July 10th 03, 01:57 PM
Can someone suggest a good (free) spam removal program that I could
download? I've tried "Mailwasher" but it will not let me long in!
September 11th 03, 07:18 AM
"~Piper~" > wrote in message
> On Thu, 10 Jul 2003 12:57:11 +0100, "Fredface" >
> scribbled in red crayon:
> >Can someone suggest a good (free) spam removal program that I could
> >download? I've tried "Mailwasher" but it will not let me long in!
> Mailwasher is the one I use. You must have configured it incorrectly.
> You have to give it your ISP password and login name in order for it
> to access your account. Also, if your email account is open, your
> mail will go straight there instead of through Mailwasher first.
> Mailwasher, the free version, will not work with Hotmail. Tried that.
> I don't know of any other free removal program out there. Some will
> give you a trial period to use them but then you have to pay.
> My ISP has started doing a cool thing. They label what they consider
> to be spam with "SPAM" in the subject line so I have made a mail rule
> that directs it to a special folder. I check it now and then to be
> sure they haven't labeled any friend's address (they did it twice)
> with 'SPAM' then just delete them. I'm about ready to uninstall
> Hope you find another one, or can figure out how to correct
What Is SpamPal?
SpamPal is a mail classification program that can help separate your spam
from the mail you really want to read.
What do I need to use SpamPal?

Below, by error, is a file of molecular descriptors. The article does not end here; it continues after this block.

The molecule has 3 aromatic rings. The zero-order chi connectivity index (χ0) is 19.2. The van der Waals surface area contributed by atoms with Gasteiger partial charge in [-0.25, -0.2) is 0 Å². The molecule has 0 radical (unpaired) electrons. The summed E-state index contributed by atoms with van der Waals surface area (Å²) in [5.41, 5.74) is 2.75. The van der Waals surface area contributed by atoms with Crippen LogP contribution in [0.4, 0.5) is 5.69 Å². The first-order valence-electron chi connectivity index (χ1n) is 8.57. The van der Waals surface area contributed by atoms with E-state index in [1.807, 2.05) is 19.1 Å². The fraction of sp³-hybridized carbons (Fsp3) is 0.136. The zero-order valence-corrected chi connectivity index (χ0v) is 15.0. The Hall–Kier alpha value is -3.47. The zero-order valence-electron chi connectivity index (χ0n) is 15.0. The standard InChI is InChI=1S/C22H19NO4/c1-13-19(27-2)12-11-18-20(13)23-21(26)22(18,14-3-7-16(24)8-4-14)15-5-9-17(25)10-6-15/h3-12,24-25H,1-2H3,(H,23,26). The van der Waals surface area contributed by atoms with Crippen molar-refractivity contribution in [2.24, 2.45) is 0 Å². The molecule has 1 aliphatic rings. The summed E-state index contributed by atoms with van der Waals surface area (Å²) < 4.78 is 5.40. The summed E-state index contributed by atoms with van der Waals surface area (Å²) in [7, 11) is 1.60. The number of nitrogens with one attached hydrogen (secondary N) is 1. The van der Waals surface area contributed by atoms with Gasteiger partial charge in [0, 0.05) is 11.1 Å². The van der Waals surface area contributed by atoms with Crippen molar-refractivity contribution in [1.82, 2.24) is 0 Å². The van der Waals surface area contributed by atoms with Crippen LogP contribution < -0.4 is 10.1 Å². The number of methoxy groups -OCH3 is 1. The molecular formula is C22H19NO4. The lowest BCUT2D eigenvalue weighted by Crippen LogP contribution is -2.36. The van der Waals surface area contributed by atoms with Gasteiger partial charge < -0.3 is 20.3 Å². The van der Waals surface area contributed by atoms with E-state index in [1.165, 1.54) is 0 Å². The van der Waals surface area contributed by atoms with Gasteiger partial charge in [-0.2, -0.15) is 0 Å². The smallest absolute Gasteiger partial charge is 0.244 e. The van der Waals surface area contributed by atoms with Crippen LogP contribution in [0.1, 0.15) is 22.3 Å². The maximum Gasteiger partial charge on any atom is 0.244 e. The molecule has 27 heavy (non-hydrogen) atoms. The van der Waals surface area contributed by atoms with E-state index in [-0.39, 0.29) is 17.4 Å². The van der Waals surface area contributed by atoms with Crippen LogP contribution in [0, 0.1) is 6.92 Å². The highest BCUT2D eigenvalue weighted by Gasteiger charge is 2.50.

A machine running Windows 95, 98, ME, NT, 2000 or XP.
A POP3 or IMAP4 mailbox.
A standard email program such as Outlook, Outlook Express or Eudora.
SpamPal does not work with:
Or any other proprietry mail system.
Users of Unix-based machines are advised to consider SpamAssassin.
How does SpamPal work?
SpamPal sits between your email program and your mailbox, checking your
email as you retrieve it. Any email messages that SpamPal considers to be
spam will be "tagged" with a special header; you simply configure your email
client to filter anything with this header into a separate folder and your
spam won't be mixed up with the rest of your email anymore!
But how does SpamPal know what is spam and what isn't? Well, it uses what
are called DNSBL lists. Patterned after the famous MAPS RBL, these are lists
of parts of the Internet that in one way or another facilitate spam. Any
email you get from a machine on one of these lists has an increased
probability of being spam. Some ISPs already block all email from machines
on some of these DNSBL lists, but many do not. This is where SpamPal comes
You can choose to use any or all of the freely-usable DNSBL lists; SpamPal
will look at the machines each email message passed through on its way to
your mailbox, and if any of those machines is on one of the DNSBL lists you
have chosen then that message will be tagged as spam.
Because not everyone who uses a machine on a DNSBL list will be a spammer,
SpamPal has a powerful whitelisting feature that allows you to ignore DNSBL
listings for certain senders or for parts of the Internet.
September 14th 03, 09:51 PM
vBulletin® v3.6.4, Copyright ©2000-2018, Jelsoft Enterprises Ltd.